Six of the Htrs were predicted to contain no transmembrane domain and are assumed to recognize intracellular signals. The other Htrs contain two or more transmembrane helices and recognize signals at the membrane or extracellularly. The function of only eight Htrs has been assigned to-date (Table 2). Table 2 The halobacterial transducers as preys Htr Gene Name Signal TM A Y W1 W2 R 1 OE3347F HtrI Orange light (A), Selleckchem GANT61 UV light (R) [35–37] 2 ∙ ∙ ∙ ∙ 2 OE3481R HtrII Blue light (R), Ser (A) [38, 39] 2 ∙ ∙ ∙ ∙ 3 OE3611R BasT Leu, Ile, Val, Met, Cys (A)  2 ∙ ∙ ∙ ∙ 4 OE2189R Htr4 2 ∙ ∙ ∙ ∙ 5 OE3474R CosT Compatible
osmolytes (A)  2 ∙ ∙ ∙ ∙ 6 OE2168R Htr6 2 ∙ ∙ ∙ ∙ 8 OE3167F HtrVIII O 2 (A)  6 ∙ ∙ ∙ ∙ 14 OE1536R MpcT ΔΨ (A)  2 ∙ ∙ ∙ 17 OE3436R Htr17 3 ∙ ∙ 18 OE2195F Htr18 2 (∙) ∙ 16 OE1929R Htr16 2 ∙ 15 OE2392R Htr15 0 ∙ ∙ ∙ 11 OE5243F Car Arg (A)  0 ∙ 13 OE2474R Htr13 0 ∙ ∙ 12 OE3070R Htr12 0 ∙ 7 OE3473F Htr7 3 9 OE2996R Htr9 0 10 OE3150R HemAT O 2 (R)  0 Transducers were grouped according to their interaction patterns.
Signal indicates attractant (A) or repellent (R) signal for the respective transducer where known. TM is the number of predicted transmembrane helices. The columns A, Y, W1, W2 and R indicate whether BIX 1294 cost the transducer was identified as interaction partner CheA, CheY, CheW1, CheW2 or CheR, respectively. () Htr18 was not identified with the bait CheA but its putatively associated protein OE2196F. While the confirmed processes in Hbt.salinarum taxis signaling have already led to modeling of motor switching and signal processing [44–47], the understanding on a molecular level is still far from complete. For example, it is still unknown why Hbt.salinarum possesses more than one homologue of CheW, CheC and CheF. The function of CheD and the CheC proteins, which build one of the three adaptation systems in B.subtilis, is unclear in Hbt.salinarum. The mechanism of action of the switch factor fumarate, which was discovered in Hbt.salinarum 20 years CYTH4 ago [49, 50], is also unresolved. Because classical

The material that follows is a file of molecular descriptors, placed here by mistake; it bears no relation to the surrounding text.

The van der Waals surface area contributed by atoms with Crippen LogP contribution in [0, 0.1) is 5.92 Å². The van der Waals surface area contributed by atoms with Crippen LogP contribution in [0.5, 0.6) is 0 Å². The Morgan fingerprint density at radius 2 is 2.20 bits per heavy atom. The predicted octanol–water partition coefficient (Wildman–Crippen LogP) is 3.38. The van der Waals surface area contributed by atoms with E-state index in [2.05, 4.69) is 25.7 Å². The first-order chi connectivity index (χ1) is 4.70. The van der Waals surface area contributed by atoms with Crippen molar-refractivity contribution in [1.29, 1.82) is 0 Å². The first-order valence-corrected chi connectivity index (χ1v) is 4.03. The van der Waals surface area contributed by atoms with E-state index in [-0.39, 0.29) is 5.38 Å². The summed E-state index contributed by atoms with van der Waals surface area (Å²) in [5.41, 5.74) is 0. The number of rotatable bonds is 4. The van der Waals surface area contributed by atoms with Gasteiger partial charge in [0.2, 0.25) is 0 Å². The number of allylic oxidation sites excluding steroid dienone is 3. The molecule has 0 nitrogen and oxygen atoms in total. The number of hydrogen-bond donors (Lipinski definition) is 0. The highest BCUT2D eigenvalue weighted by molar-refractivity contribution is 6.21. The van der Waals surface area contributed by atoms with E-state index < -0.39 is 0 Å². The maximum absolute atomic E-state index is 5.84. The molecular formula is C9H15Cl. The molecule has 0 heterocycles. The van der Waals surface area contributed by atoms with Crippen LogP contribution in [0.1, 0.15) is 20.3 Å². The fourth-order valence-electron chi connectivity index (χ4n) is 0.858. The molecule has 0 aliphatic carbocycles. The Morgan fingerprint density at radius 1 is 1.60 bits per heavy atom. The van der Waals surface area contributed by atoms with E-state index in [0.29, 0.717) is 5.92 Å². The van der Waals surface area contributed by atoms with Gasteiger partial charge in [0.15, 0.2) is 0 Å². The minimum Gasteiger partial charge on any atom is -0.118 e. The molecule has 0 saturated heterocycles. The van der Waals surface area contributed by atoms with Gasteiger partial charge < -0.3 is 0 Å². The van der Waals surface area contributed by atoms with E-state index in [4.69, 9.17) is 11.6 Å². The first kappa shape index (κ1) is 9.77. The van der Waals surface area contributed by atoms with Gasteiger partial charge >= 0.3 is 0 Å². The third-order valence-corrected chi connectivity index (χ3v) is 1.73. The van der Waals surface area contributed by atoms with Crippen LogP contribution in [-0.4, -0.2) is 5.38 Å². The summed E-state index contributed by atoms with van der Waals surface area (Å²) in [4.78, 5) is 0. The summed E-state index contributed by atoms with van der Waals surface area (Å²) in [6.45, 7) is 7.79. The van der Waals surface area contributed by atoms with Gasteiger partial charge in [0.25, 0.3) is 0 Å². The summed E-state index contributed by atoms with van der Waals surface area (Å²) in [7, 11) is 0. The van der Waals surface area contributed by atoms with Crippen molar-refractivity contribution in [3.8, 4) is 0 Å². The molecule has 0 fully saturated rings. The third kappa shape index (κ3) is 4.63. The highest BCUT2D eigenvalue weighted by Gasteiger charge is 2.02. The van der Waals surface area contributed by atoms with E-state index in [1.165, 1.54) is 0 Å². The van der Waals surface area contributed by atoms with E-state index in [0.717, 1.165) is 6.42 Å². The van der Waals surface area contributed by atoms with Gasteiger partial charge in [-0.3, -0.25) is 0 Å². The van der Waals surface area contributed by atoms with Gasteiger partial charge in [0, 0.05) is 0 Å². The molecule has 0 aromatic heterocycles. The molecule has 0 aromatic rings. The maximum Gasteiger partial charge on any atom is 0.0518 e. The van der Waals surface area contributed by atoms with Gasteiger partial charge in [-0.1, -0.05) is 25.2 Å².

approaches to define function, for example deletion mutant analysis, are not always conclusive, we set out to investigate the taxis signal transduction system of Hbt.salinarum by protein interaction analysis. In the course of this study, we identified and characterized the archaeal chemotaxis protein family CheF that connects the bacterial-like taxis signaling system to the archaeal flagellar apparatus . Here we report the interaction network of the Hbt.salinarum taxis signaling proteins which presents new knowledge about established Che proteins and identifies connections to proteins that were not known to be linked to taxis signal transduction. Results and Discussion Protein-protein interaction analysis in Hbt.salinarum Like all halophilic archaea, Hbt.